Movie Reviews: Captain Phillips and Nebraska


Tom Hanks again.  Really.

Actually I liked him much better as Captain Phillips than as Walt Disney, which is not to say that I liked him all that much.  I didn’t.  But I didn’t like the writing or the movie much either, so there we go.

Why is this nominated for any awards?  I don’t get it.

Here’s what I have to say:  if you’ve seen the trailer, you’ve seen the movie.  It tells pretty much the entire story, because there’s really not much story.  And what the trailer hints at–some kind of interesting Stockholm syndrome (identifying with one’s captors) relationship that reveals twisted and connected humanity under the worst circumstances–the movie fails to deliver.

Enough said, really.  It was a nothing of a movie.  If you want suspense this season, see American Hustle.  There’s story, humanity, originality, wildly spontaneous acting.  In this…well, Hanks has a one good scene at the end, and Barkhad Adbi is great throughout, but it’s just not enough.  At all.

In comparison, Nebraska is excellent.  And, Nebraska is just excellent, period.  It’s very funny, and I love the way it sometimes just lets an image say so much.  For example, there’s a long held moment of the men in the family watching television.  None of them are reacting to the game–they are just all watching.  And you know everything about this family, and how men are taught to be, and how absurd it is, and it’s hilarious.  And brilliant.

This is a movie that’s incredibly human, very funny, original in the corner of the world it reveals, aching in what it says about the meaningless and meaning of human life, and truly touching.  I love that it’s in black and white, I love the slowness of the action and the way it lets you really see the characters and who they are.  See it.  Vote for it.  I mean, okay, there’s no star performance like Leonardo DiCaprio in The Wolf of Wall Street, but sometimes an ensemble working so well, and a writer/director having something real to say make a movie just as good.  Or better.  Nebraska is that movie.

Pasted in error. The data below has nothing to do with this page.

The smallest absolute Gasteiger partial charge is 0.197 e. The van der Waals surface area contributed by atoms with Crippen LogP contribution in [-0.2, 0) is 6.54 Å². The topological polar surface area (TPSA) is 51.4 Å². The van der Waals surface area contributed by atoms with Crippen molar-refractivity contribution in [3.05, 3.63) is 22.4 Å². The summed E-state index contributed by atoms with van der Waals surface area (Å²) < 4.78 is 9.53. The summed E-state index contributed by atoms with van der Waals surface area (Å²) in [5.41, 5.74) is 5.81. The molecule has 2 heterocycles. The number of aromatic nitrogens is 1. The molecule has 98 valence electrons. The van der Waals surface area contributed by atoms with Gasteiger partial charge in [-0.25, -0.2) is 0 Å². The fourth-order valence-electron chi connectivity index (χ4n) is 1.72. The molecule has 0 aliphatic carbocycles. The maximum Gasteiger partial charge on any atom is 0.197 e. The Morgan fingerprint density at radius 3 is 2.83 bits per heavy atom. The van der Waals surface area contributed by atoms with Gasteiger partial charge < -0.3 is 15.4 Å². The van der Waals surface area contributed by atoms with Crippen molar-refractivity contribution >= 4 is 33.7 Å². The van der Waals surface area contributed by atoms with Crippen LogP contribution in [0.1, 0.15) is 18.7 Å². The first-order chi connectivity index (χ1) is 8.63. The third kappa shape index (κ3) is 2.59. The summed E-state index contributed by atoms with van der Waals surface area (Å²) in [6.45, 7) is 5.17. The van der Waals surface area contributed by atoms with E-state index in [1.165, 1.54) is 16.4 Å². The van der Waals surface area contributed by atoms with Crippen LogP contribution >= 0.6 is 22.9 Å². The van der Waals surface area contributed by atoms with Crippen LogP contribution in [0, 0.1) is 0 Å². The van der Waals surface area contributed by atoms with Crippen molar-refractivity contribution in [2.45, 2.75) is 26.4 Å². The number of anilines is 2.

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2 thoughts on “Movie Reviews: Captain Phillips and Nebraska

  1. Hi Lyralen, good to have stumbled upon your blog. Gotta comment, I really enjoyed Captain Phillips and I got to disagree with your comment on Stockholm syndrome. CP presented two sides of a complex story.

    One, the story of regular Americans working their jobs and then facing a very perilous situation. And two, the backstory of Impoverished fishermen who, because other countries (like the US) have come in and over fished the resources that were the life blood of the Somalian communities the young men are now under the influence of people who demand they pirate. It draws real connections to why people resort to pirating, instead of saying “You’re the bad guy because you’re bad!” It address underlying issues of capitalism and the consequences of neo-colonialism.

    I think Phillips understood those complexities and therefore he did have human compassion towards his captures. It was also strategic on his part: He was showing his compassion in order to receive compassion back and keep them from hurting him. It was a survival tactic as much as it was Phillips sympathizing with how poverty often corners people into situations they would otherwise avoid. The movie wasn’t flawless but I do encourage you to take another look at it because I thought it was quite excellently done and raises some interesting questions.

  2. Hi Hannah–

    I think you’re being much more generous to the movie than I am–and it’s a good point that the pirates weren’t just evil. But I remain frustrated at the surface treatment of the issues you’re describing–I wanted a lot more. And a better actor than Hanks to make me feel and care about the kind of complexities you’re describing–I thought it was too muddied…a better actor, with more inner life, would have riveted me with figuring out when he was manipulating to survive and when he was starting to realize the hardships of the pirates’ lives. As it was, I slid off the surface of Hanks’ performance, often not sure when he was doing which, but, more importantly, not caring or being fundamentally involved. This was not true of Barkhad Adbi, but the writing didn’t give the kind of character or relational development that would have yanked at my heart. And I truly wish they’d given us more than a few basic facts about life in Somalia. Best, Lyralen

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